cheetahs: infighting and infrastructure problems at Kuno National Park before the cheetahs changed

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As the day nears when the eight cheetahs are supposed to be moved to larger enclosures in Kuno National Park, reports of alleged “infighting” within the ambitious project’s core team and of a lack of arrangements were revealed.

According to the ToI report, experts are of the opinion that all points of contention should be settled before the release date discussion.

“WII scientist YV Jhala may be going on leave and the issue has not yet been resolved. It is apparently being reviewed with the Prime Minister for redress as Jhala plays a crucial role in the success of this project,” the report said, citing sources.

The cheetahs will be moved on Oct. 17, according to the schedule, for their best acclimatization to the new environment, officers said.

According to reports, the Cheetah Conservation Fund (CCF) will also send experts to assist the MP Forestry Department in this endeavor. Some issues have been raised and need to be resolved before the cheetahs are moved to larger bomas (holding enclosures).

Before moving the cheetahs to the bomas, officers must go through a very long checklist.

Fence issues

According to sources, some parts of the internal fence are less than 2m high and need to be reinforced, while some parts are loose.

Eli Waker, CCF conservation biologist and cheetah specialist, said: “If the cheetah jumps on it, it will bend over and the cheetah can jump over it.”

“They also need to place rocks all along the fence to avoid bridges underneath that can be dug by wild boars. Only a small part of the 11km inner fence has been electrified so far, and the majority remains. to finish,” Waker said.

Problems at Boma-5

In another issue, the vegetation of Boma-5, where Sasha, Savannah, and Siyaya are to be released, is very dense and tall, making it difficult for cheetahs to hunt in this boma. An open well at Boma-5 also poses a safety risk to cheetahs. The well must be filled to ensure that the cheetahs do not fall into it.

Tracking issues

Water supply problems also need to be resolved. Officers also want an improved network at the ranger rest home so they can access GPS data and monitor the cheetahs in real time, after release.

“How long the cheetahs spend in the bomas before being released back into the national park depends on how they react to the staff tracking them. We can now get our vehicle around the eight cats with no problem. Members of the team must be able to approach the cheetahs in case they get hungry or burst out. For this reason, we cannot say exactly how long the cats will stay in the boma before entering the park,” said Barthélémy Balli, responsible for the Conservation Release program of the CCF.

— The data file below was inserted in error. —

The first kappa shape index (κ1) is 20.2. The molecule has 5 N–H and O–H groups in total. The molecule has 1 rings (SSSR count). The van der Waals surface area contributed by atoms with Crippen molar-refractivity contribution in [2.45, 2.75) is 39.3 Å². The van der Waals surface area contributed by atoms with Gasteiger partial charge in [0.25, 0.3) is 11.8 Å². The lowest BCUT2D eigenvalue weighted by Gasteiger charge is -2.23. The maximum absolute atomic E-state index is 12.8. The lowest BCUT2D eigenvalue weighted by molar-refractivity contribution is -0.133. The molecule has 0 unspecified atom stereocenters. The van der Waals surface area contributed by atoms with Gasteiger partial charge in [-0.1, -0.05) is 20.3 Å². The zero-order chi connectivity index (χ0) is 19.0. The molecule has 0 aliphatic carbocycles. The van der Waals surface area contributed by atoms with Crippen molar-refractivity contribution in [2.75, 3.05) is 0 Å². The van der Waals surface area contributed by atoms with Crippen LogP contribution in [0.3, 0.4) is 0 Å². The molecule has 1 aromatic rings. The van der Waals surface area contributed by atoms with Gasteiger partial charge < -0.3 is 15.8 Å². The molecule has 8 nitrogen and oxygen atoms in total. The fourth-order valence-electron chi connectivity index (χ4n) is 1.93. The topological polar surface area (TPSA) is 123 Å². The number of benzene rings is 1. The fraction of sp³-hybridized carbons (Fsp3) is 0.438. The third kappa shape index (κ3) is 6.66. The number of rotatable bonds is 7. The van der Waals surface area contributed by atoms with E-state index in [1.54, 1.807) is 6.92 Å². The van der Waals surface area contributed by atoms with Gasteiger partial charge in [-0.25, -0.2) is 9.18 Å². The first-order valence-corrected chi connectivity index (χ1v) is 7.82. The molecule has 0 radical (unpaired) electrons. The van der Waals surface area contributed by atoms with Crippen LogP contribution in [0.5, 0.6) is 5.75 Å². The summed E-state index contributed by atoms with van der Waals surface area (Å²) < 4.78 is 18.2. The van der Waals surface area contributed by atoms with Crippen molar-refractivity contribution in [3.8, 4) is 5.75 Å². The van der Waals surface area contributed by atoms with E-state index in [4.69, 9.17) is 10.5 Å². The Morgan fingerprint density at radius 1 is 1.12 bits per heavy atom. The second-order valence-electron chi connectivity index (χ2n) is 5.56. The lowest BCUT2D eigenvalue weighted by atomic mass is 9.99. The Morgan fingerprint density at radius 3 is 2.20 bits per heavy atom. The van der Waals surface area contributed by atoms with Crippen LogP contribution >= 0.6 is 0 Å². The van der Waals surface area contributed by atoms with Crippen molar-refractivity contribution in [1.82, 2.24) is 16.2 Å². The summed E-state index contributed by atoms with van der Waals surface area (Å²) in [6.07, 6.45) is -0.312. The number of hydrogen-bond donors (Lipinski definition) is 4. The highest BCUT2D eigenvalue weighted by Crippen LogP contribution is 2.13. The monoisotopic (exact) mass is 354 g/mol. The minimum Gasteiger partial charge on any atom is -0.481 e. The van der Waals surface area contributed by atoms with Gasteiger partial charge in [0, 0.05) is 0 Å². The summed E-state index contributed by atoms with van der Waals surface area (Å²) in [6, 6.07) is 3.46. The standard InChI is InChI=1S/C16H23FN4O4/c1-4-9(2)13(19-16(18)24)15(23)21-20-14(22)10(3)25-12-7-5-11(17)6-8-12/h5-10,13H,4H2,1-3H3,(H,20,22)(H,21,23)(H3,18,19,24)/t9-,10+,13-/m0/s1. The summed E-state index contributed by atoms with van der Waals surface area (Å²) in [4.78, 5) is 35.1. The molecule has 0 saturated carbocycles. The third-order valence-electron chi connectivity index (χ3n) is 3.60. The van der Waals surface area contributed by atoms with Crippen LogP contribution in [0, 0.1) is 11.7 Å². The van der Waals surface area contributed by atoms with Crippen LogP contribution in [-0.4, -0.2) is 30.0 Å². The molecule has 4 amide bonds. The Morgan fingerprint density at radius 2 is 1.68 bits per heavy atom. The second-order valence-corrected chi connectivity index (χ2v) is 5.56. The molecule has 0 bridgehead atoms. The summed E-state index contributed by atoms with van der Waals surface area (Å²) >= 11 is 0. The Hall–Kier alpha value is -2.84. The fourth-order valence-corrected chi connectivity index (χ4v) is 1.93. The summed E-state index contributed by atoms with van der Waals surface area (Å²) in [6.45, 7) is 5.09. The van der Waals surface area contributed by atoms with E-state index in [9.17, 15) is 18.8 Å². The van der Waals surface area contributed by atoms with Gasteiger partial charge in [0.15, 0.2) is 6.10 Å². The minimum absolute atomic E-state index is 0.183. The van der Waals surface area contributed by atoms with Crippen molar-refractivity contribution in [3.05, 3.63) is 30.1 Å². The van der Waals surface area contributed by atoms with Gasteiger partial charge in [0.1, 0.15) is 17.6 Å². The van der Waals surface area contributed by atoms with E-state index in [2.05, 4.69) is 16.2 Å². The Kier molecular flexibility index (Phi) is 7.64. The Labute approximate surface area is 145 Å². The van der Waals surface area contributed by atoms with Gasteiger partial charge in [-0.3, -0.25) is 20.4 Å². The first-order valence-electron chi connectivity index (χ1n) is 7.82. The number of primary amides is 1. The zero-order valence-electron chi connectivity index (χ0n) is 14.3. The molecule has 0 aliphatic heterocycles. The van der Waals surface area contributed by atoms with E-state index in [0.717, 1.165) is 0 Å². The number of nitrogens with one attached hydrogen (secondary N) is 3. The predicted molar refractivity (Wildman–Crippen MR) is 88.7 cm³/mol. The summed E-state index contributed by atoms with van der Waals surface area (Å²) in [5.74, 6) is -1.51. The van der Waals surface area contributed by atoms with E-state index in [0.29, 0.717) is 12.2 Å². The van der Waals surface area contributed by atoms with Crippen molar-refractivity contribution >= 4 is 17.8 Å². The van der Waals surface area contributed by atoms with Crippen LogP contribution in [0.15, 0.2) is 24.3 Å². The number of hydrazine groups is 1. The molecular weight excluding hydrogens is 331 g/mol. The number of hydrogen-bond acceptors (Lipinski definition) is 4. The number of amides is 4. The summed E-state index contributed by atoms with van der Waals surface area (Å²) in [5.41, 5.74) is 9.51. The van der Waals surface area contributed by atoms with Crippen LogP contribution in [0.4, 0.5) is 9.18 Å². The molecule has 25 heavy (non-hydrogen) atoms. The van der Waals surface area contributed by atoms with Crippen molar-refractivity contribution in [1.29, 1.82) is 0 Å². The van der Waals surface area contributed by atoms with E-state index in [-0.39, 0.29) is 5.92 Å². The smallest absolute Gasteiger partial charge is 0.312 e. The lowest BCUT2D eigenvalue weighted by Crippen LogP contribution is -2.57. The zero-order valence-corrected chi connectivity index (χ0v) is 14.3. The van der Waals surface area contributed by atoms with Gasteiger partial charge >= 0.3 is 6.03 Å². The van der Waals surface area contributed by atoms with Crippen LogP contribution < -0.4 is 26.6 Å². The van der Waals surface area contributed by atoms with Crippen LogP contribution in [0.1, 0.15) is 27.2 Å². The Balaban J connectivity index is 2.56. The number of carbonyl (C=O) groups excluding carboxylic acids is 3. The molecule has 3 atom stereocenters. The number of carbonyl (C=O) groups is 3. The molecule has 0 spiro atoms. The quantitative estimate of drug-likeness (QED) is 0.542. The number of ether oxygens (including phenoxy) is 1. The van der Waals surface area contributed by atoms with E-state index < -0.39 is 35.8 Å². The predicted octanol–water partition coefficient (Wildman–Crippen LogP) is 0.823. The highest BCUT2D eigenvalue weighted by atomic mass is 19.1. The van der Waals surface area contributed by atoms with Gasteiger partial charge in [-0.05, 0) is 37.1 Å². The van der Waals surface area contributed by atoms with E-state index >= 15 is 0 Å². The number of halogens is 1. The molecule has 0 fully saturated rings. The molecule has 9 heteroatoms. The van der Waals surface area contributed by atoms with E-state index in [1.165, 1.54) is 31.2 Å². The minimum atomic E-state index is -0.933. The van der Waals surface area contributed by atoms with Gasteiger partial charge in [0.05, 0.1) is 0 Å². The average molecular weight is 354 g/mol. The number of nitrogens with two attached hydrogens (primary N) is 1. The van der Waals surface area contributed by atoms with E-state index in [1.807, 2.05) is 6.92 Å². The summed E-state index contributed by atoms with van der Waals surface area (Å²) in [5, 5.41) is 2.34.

The cheetah monitoring team in Kuno also needs special tracking equipment and a suitable meat storage facility. The current solar panel powering the refrigeration unit is not powerful enough to keep the meat cold on cloudy days.

Quarantine enclosures

According to sources, concerns have been raised over the construction of the new cheetah quarantine enclosures. They are built without the proper configuration.

“Prey stocking in the bomas will need to take place before the eight Namibian cheetahs are moved. We anticipate that at least 200 spotted deer will be placed in the bomas before release,” Balli said. He added: “We believe that our plan to transfer cheetahs from the quarantine enclosures to the bomas and to the park, without moving the animals away, is carefully thought out and will lead to the best results.”

During the adjustment period, if a particular animal fails to hunt often enough to sustain itself, it will be supported with additional feed by the post-release monitoring team.

“This pre-release period provides the cheetahs with a safe environment in which they can begin to explore their new surroundings and learn to hunt new prey species available at Kuno before being released back into the national park,” Walker said.

According to CCF Founder and Executive Director Dr. Laurie Marker, CCF Cheetah Project Team Leader, reintroducing a species is always an extremely difficult task that requires many years of dedicated effort and perseverance in the face of to difficulties.

“Through CCF’s years of research into releasing cheetahs into the wild, we have learned key steps we can take to help maximize the likelihood of released animals surviving. CCF has worked with India and the Kuno National Park team to share this knowledge so that it can be applied,” said Dr Marker.

“Although ultimately the success of the effort will depend on many things, including the performance of the reintroduced individuals, CCF is confident that India is ready to do everything possible to ensure the success of the project. .”

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